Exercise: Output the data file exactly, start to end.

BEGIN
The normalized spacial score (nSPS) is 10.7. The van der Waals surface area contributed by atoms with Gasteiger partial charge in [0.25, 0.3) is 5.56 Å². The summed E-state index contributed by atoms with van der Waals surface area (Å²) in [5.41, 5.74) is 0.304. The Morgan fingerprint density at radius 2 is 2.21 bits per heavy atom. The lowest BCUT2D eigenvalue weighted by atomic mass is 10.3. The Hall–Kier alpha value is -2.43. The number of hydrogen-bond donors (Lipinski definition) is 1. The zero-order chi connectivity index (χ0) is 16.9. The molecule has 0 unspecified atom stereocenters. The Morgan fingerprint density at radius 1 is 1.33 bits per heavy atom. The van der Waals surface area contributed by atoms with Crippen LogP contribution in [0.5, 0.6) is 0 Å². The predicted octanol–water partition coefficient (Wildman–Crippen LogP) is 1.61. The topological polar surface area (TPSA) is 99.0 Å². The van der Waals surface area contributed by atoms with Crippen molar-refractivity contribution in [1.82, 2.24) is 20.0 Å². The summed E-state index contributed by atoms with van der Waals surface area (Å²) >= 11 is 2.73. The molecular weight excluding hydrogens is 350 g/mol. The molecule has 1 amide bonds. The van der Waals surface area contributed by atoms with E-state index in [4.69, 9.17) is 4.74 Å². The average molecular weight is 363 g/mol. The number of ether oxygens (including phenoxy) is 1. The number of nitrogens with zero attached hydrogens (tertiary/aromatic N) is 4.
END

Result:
The normalized spacial score (nSPS) is 10.7. The van der Waals surface area contributed by atoms with Gasteiger partial charge in [0.25, 0.3) is 5.56 Å². The summed E-state index contributed by atoms with van der Waals surface area (Å²) in [5.41, 5.74) is 0.304. The Morgan fingerprint density at radius 2 is 2.21 bits per heavy atom. The lowest BCUT2D eigenvalue weighted by atomic mass is 10.3. The Hall–Kier alpha value is -2.43. The number of hydrogen-bond donors (Lipinski definition) is 1. The zero-order chi connectivity index (χ0) is 16.9. The molecule has 0 unspecified atom stereocenters. The Morgan fingerprint density at radius 1 is 1.33 bits per heavy atom. The van der Waals surface area contributed by atoms with Crippen LogP contribution in [0.5, 0.6) is 0 Å². The predicted octanol–water partition coefficient (Wildman–Crippen LogP) is 1.61. The topological polar surface area (TPSA) is 99.0 Å². The van der Waals surface area contributed by atoms with Crippen molar-refractivity contribution in [1.82, 2.24) is 20.0 Å². The summed E-state index contributed by atoms with van der Waals surface area (Å²) >= 11 is 2.73. The molecular weight excluding hydrogens is 350 g/mol. The molecule has 1 amide bonds. The van der Waals surface area contributed by atoms with E-state index in [4.69, 9.17) is 4.74 Å². The average molecular weight is 363 g/mol. The number of ether oxygens (including phenoxy) is 1. The number of nitrogens with zero attached hydrogens (tertiary/aromatic N) is 4.